Richard Einhorn – The Prowler

3 out of 5

Label: Waxwork Records

Produced by: Thomas Dimuzio (mastered by)

While my three stars ranking of Richard Einhorn’s ‘The Prowler’ score maybe proves I don’t always have the ears to appreciate the music, I do appreciate the efforts Waxwork Records puts in to their catalogue.  Some of the selections lean toward newer stuff that doesn’t really match the kind of culty vibe I associate with the imprint, but then they’ll drop sets like this one: the score for an underground slasher that they had to work with Einhorn on to locate the thought-lost tapes, the music then stitched together into side-long ‘suites’ for a more seamless listening experience.  It’s simply an impressive amount of work, and Gary Pullin’s cover and interiors are really striking images, and the discordant color swirls chosen for the vinyl fit the eye-catching look of the whole thing.  Even the liner notes – from director Joseph Zito – describe arriving at the score with Einhorn as something of a battle, but one well worth it.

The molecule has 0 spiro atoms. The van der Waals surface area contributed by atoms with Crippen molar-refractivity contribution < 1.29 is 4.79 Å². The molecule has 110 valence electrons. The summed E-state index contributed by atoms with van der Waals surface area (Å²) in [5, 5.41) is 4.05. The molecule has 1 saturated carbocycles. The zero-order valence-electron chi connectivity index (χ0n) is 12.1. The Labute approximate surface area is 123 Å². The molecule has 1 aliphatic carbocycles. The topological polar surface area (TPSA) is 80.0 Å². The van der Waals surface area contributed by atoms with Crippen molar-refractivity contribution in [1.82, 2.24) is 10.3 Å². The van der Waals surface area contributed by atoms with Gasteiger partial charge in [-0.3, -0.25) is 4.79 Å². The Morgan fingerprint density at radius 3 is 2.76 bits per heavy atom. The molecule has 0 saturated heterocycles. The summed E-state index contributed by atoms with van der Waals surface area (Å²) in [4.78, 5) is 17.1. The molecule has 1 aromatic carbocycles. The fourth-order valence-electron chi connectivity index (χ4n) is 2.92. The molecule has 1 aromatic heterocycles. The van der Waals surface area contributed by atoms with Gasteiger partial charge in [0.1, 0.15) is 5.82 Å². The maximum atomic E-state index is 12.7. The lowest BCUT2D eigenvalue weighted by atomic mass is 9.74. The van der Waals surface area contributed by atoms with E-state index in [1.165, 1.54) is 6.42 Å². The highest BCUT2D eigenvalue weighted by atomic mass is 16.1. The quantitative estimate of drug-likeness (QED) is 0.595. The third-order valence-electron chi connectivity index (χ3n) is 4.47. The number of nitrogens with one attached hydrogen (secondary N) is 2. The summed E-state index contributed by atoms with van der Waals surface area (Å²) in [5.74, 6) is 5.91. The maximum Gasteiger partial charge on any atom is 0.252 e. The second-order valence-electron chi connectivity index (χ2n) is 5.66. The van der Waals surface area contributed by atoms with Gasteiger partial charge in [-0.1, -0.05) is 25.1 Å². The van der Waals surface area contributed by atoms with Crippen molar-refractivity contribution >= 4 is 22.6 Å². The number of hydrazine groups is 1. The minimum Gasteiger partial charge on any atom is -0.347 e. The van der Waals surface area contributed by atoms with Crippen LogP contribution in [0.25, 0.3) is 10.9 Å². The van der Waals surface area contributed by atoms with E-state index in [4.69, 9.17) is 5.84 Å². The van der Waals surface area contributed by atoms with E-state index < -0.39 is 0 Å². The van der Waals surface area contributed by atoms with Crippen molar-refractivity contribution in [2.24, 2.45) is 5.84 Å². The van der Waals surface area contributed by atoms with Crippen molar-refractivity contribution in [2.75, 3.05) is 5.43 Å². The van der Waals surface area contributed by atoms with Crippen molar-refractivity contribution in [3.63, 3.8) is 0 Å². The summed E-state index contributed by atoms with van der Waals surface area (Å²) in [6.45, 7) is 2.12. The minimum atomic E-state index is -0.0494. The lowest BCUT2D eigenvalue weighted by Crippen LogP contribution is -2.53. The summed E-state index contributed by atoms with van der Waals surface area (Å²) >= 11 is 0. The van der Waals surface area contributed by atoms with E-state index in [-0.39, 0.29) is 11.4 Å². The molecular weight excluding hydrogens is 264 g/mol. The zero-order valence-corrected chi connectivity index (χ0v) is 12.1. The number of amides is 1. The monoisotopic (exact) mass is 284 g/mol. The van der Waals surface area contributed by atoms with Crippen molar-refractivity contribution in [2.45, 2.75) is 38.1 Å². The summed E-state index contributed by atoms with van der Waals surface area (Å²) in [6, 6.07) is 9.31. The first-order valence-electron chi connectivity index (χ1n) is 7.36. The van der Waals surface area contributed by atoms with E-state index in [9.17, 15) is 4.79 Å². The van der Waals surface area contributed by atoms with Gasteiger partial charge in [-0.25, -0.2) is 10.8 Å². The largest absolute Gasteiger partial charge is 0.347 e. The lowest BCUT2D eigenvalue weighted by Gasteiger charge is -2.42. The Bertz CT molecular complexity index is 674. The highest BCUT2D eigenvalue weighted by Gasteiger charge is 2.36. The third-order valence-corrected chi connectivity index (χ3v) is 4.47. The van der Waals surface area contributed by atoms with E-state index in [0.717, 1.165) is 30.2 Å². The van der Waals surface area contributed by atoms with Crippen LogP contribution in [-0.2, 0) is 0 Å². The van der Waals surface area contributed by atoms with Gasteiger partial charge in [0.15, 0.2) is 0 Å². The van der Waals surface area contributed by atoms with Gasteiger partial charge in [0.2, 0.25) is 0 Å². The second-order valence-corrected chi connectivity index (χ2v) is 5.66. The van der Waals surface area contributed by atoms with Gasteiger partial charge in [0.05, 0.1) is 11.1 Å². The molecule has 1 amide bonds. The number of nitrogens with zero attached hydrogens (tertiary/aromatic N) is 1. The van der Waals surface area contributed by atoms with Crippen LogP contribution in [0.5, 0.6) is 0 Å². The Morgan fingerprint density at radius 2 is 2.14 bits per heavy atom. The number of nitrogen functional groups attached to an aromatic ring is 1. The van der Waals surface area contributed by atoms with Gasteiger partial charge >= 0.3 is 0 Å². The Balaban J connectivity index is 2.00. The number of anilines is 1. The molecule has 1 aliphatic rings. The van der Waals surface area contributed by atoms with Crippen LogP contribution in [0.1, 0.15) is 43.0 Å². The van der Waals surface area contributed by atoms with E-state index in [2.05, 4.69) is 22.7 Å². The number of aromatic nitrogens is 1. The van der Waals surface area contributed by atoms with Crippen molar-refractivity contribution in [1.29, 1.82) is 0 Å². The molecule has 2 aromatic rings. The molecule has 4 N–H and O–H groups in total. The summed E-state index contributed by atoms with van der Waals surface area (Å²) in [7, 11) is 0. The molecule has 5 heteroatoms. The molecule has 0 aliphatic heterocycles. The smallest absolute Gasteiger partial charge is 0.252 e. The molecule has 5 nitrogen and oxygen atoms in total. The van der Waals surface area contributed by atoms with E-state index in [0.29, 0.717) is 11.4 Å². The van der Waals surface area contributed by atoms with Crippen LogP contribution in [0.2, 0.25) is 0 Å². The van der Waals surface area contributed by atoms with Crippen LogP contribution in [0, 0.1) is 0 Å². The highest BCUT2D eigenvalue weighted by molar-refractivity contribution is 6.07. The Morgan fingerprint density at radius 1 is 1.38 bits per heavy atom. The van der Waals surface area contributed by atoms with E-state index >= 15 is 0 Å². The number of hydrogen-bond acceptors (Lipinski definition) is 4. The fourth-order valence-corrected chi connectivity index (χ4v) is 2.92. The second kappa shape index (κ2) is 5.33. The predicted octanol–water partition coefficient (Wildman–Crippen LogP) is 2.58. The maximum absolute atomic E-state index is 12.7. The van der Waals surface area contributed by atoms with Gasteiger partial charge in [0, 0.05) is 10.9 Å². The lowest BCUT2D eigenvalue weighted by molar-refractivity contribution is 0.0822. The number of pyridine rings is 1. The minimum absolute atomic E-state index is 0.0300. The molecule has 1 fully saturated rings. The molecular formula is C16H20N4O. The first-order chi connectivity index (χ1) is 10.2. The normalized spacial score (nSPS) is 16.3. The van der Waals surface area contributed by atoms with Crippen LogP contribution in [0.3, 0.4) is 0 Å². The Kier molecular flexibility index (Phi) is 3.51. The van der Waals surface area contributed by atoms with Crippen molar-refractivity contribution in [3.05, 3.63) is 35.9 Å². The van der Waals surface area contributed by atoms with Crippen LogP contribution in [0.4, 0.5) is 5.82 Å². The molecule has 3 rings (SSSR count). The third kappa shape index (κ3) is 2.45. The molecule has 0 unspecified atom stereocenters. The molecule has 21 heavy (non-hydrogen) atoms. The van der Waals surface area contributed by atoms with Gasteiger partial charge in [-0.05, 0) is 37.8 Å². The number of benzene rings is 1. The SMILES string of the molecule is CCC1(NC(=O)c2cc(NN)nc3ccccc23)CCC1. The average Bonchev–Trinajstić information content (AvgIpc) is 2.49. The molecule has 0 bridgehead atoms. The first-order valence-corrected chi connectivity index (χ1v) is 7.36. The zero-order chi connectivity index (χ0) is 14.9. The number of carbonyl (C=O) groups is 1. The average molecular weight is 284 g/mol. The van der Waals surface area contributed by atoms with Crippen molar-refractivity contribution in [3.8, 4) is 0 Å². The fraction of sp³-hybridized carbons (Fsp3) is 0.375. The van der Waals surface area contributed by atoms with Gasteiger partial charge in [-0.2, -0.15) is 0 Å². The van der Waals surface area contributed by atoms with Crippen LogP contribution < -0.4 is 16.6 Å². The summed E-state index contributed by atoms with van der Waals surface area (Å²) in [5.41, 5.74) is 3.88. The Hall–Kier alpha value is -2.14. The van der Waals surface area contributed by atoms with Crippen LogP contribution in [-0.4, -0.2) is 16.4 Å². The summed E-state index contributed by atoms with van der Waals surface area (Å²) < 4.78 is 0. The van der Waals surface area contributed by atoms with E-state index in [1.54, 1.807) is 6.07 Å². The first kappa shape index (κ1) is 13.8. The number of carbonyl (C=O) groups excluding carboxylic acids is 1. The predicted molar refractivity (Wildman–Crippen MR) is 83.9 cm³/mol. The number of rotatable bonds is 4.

And the music is, at moments, beautiful, and creepy, and cinematic.  The ‘suites’ segue from gentle love themes to more minimalistic work – that, to a degree, recall the synths Einhorn was more known for – and then, at their most grabbing moments, into a march-like rumble and pummeling of drums that would seem to represent the movie’s killer on the prowl.  What’s missing here, though, is something especially thematic.  The entire soundtrack elicits feelings and thoughts of scenes effectively, but the battles Zito spoke of may have been at the cost of the music having a truly unique identity.